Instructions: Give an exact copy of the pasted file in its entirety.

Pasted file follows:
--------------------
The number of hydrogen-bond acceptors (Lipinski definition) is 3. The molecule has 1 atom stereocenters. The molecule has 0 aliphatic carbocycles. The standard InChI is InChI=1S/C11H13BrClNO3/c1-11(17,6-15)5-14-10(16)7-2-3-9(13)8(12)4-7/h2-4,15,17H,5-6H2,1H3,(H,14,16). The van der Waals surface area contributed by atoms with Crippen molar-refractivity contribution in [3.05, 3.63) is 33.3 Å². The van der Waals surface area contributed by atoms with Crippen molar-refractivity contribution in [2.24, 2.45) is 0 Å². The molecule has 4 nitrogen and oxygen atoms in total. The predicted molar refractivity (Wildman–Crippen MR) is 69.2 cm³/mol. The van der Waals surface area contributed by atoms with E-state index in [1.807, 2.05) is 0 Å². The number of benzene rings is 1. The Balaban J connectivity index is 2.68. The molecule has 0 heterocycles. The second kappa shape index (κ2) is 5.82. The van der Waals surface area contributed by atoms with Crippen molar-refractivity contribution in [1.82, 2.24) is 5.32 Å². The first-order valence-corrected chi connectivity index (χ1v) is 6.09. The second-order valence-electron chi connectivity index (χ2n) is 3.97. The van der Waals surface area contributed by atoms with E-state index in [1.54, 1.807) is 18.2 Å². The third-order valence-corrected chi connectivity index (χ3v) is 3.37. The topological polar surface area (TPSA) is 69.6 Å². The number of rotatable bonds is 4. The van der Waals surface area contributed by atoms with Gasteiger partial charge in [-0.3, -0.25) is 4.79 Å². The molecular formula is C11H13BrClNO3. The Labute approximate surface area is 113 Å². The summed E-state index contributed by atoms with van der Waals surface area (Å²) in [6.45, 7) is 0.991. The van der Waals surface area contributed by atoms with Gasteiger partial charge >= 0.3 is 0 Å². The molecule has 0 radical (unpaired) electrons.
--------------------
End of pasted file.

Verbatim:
The number of hydrogen-bond acceptors (Lipinski definition) is 3. The molecule has 1 atom stereocenters. The molecule has 0 aliphatic carbocycles. The standard InChI is InChI=1S/C11H13BrClNO3/c1-11(17,6-15)5-14-10(16)7-2-3-9(13)8(12)4-7/h2-4,15,17H,5-6H2,1H3,(H,14,16). The van der Waals surface area contributed by atoms with Crippen molar-refractivity contribution in [3.05, 3.63) is 33.3 Å². The van der Waals surface area contributed by atoms with Crippen molar-refractivity contribution in [2.24, 2.45) is 0 Å². The molecule has 4 nitrogen and oxygen atoms in total. The predicted molar refractivity (Wildman–Crippen MR) is 69.2 cm³/mol. The van der Waals surface area contributed by atoms with E-state index in [1.807, 2.05) is 0 Å². The number of benzene rings is 1. The Balaban J connectivity index is 2.68. The molecule has 0 heterocycles. The second kappa shape index (κ2) is 5.82. The van der Waals surface area contributed by atoms with Crippen molar-refractivity contribution in [1.82, 2.24) is 5.32 Å². The first-order valence-corrected chi connectivity index (χ1v) is 6.09. The second-order valence-electron chi connectivity index (χ2n) is 3.97. The van der Waals surface area contributed by atoms with E-state index in [1.54, 1.807) is 18.2 Å². The third-order valence-corrected chi connectivity index (χ3v) is 3.37. The topological polar surface area (TPSA) is 69.6 Å². The number of rotatable bonds is 4. The van der Waals surface area contributed by atoms with Gasteiger partial charge in [-0.3, -0.25) is 4.79 Å². The molecular formula is C11H13BrClNO3. The Labute approximate surface area is 113 Å². The summed E-state index contributed by atoms with van der Waals surface area (Å²) in [6.45, 7) is 0.991. The van der Waals surface area contributed by atoms with Gasteiger partial charge >= 0.3 is 0 Å². The molecule has 0 radical (unpaired) electrons.